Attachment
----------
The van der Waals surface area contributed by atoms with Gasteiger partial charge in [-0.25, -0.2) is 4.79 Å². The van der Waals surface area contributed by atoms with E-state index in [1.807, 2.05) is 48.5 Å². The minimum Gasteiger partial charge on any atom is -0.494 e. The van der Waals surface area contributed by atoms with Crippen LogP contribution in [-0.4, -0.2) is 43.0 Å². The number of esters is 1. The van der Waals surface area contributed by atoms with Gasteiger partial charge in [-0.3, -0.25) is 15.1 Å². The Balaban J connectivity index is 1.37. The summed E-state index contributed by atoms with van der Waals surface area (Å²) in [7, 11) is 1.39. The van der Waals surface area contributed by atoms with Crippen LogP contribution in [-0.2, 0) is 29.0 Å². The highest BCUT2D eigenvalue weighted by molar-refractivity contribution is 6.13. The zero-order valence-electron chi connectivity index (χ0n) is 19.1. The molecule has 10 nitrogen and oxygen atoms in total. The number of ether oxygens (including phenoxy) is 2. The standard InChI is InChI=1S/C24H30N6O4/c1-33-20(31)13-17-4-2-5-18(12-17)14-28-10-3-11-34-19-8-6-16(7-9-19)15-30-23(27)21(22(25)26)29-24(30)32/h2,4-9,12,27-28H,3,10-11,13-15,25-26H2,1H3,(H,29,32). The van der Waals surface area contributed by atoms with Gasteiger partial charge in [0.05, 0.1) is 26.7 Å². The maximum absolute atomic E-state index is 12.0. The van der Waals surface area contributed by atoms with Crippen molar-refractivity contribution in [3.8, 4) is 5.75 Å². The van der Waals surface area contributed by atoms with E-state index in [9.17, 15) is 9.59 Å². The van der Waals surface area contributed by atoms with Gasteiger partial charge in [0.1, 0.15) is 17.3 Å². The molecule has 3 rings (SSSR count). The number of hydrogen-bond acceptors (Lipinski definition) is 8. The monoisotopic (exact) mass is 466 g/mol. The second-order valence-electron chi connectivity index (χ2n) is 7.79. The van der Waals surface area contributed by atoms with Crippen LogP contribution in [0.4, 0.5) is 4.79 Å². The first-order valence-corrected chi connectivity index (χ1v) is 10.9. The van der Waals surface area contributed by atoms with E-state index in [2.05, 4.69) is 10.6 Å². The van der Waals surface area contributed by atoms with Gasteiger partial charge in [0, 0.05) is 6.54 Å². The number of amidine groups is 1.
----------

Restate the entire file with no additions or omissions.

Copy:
The van der Waals surface area contributed by atoms with Gasteiger partial charge in [-0.25, -0.2) is 4.79 Å². The van der Waals surface area contributed by atoms with E-state index in [1.807, 2.05) is 48.5 Å². The minimum Gasteiger partial charge on any atom is -0.494 e. The van der Waals surface area contributed by atoms with Crippen LogP contribution in [-0.4, -0.2) is 43.0 Å². The number of esters is 1. The van der Waals surface area contributed by atoms with Gasteiger partial charge in [-0.3, -0.25) is 15.1 Å². The Balaban J connectivity index is 1.37. The summed E-state index contributed by atoms with van der Waals surface area (Å²) in [7, 11) is 1.39. The van der Waals surface area contributed by atoms with Crippen LogP contribution in [-0.2, 0) is 29.0 Å². The highest BCUT2D eigenvalue weighted by molar-refractivity contribution is 6.13. The zero-order valence-electron chi connectivity index (χ0n) is 19.1. The molecule has 10 nitrogen and oxygen atoms in total. The number of ether oxygens (including phenoxy) is 2. The standard InChI is InChI=1S/C24H30N6O4/c1-33-20(31)13-17-4-2-5-18(12-17)14-28-10-3-11-34-19-8-6-16(7-9-19)15-30-23(27)21(22(25)26)29-24(30)32/h2,4-9,12,27-28H,3,10-11,13-15,25-26H2,1H3,(H,29,32). The van der Waals surface area contributed by atoms with Gasteiger partial charge in [0.05, 0.1) is 26.7 Å². The maximum absolute atomic E-state index is 12.0. The van der Waals surface area contributed by atoms with Crippen molar-refractivity contribution in [3.8, 4) is 5.75 Å². The van der Waals surface area contributed by atoms with E-state index in [9.17, 15) is 9.59 Å². The van der Waals surface area contributed by atoms with Gasteiger partial charge in [0.1, 0.15) is 17.3 Å². The molecule has 3 rings (SSSR count). The number of hydrogen-bond acceptors (Lipinski definition) is 8. The monoisotopic (exact) mass is 466 g/mol. The second-order valence-electron chi connectivity index (χ2n) is 7.79. The van der Waals surface area contributed by atoms with Crippen LogP contribution in [0.4, 0.5) is 4.79 Å². The first-order valence-corrected chi connectivity index (χ1v) is 10.9. The van der Waals surface area contributed by atoms with E-state index in [2.05, 4.69) is 10.6 Å². The van der Waals surface area contributed by atoms with Gasteiger partial charge in [0, 0.05) is 6.54 Å². The number of amidine groups is 1.